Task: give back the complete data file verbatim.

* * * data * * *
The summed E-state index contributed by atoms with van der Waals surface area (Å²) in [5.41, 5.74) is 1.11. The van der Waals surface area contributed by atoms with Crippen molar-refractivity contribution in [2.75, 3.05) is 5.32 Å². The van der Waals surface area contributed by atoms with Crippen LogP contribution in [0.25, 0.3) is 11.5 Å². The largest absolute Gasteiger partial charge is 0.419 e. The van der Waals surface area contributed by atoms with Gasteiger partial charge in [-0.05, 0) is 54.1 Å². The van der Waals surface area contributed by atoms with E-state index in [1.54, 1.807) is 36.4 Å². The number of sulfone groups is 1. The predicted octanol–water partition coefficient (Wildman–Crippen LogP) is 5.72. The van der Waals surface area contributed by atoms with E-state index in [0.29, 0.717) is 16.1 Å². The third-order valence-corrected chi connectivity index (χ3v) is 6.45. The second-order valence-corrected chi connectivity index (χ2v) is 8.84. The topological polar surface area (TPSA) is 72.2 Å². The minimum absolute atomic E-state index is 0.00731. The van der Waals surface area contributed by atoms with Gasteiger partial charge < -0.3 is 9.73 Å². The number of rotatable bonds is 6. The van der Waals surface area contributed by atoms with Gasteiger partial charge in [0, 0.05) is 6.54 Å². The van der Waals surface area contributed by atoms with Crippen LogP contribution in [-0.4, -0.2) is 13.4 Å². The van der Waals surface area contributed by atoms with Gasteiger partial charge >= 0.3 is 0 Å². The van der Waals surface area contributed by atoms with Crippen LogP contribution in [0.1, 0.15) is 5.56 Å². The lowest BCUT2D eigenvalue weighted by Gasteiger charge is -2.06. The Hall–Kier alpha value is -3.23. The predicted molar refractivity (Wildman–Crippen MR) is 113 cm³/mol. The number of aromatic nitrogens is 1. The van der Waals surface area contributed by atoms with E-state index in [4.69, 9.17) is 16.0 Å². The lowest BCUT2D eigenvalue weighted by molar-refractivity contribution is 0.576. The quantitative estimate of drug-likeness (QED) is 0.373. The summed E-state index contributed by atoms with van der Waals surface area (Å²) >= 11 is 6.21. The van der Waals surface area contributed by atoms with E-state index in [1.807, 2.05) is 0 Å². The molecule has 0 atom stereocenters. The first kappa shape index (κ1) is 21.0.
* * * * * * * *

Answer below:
The summed E-state index contributed by atoms with van der Waals surface area (Å²) in [5.41, 5.74) is 1.11. The van der Waals surface area contributed by atoms with Crippen molar-refractivity contribution in [2.75, 3.05) is 5.32 Å². The van der Waals surface area contributed by atoms with Crippen LogP contribution in [0.25, 0.3) is 11.5 Å². The largest absolute Gasteiger partial charge is 0.419 e. The van der Waals surface area contributed by atoms with Gasteiger partial charge in [-0.05, 0) is 54.1 Å². The van der Waals surface area contributed by atoms with E-state index in [1.54, 1.807) is 36.4 Å². The number of sulfone groups is 1. The predicted octanol–water partition coefficient (Wildman–Crippen LogP) is 5.72. The van der Waals surface area contributed by atoms with E-state index in [0.29, 0.717) is 16.1 Å². The third-order valence-corrected chi connectivity index (χ3v) is 6.45. The second-order valence-corrected chi connectivity index (χ2v) is 8.84. The topological polar surface area (TPSA) is 72.2 Å². The minimum absolute atomic E-state index is 0.00731. The van der Waals surface area contributed by atoms with Gasteiger partial charge < -0.3 is 9.73 Å². The number of rotatable bonds is 6. The van der Waals surface area contributed by atoms with Gasteiger partial charge in [0, 0.05) is 6.54 Å². The van der Waals surface area contributed by atoms with Crippen LogP contribution in [-0.4, -0.2) is 13.4 Å². The van der Waals surface area contributed by atoms with Gasteiger partial charge >= 0.3 is 0 Å². The van der Waals surface area contributed by atoms with Crippen LogP contribution in [0.1, 0.15) is 5.56 Å². The lowest BCUT2D eigenvalue weighted by Gasteiger charge is -2.06. The Hall–Kier alpha value is -3.23. The predicted molar refractivity (Wildman–Crippen MR) is 113 cm³/mol. The number of aromatic nitrogens is 1. The van der Waals surface area contributed by atoms with E-state index in [4.69, 9.17) is 16.0 Å². The lowest BCUT2D eigenvalue weighted by molar-refractivity contribution is 0.576. The quantitative estimate of drug-likeness (QED) is 0.373. The summed E-state index contributed by atoms with van der Waals surface area (Å²) >= 11 is 6.21. The van der Waals surface area contributed by atoms with E-state index in [1.807, 2.05) is 0 Å². The molecule has 0 atom stereocenters. The first kappa shape index (κ1) is 21.0.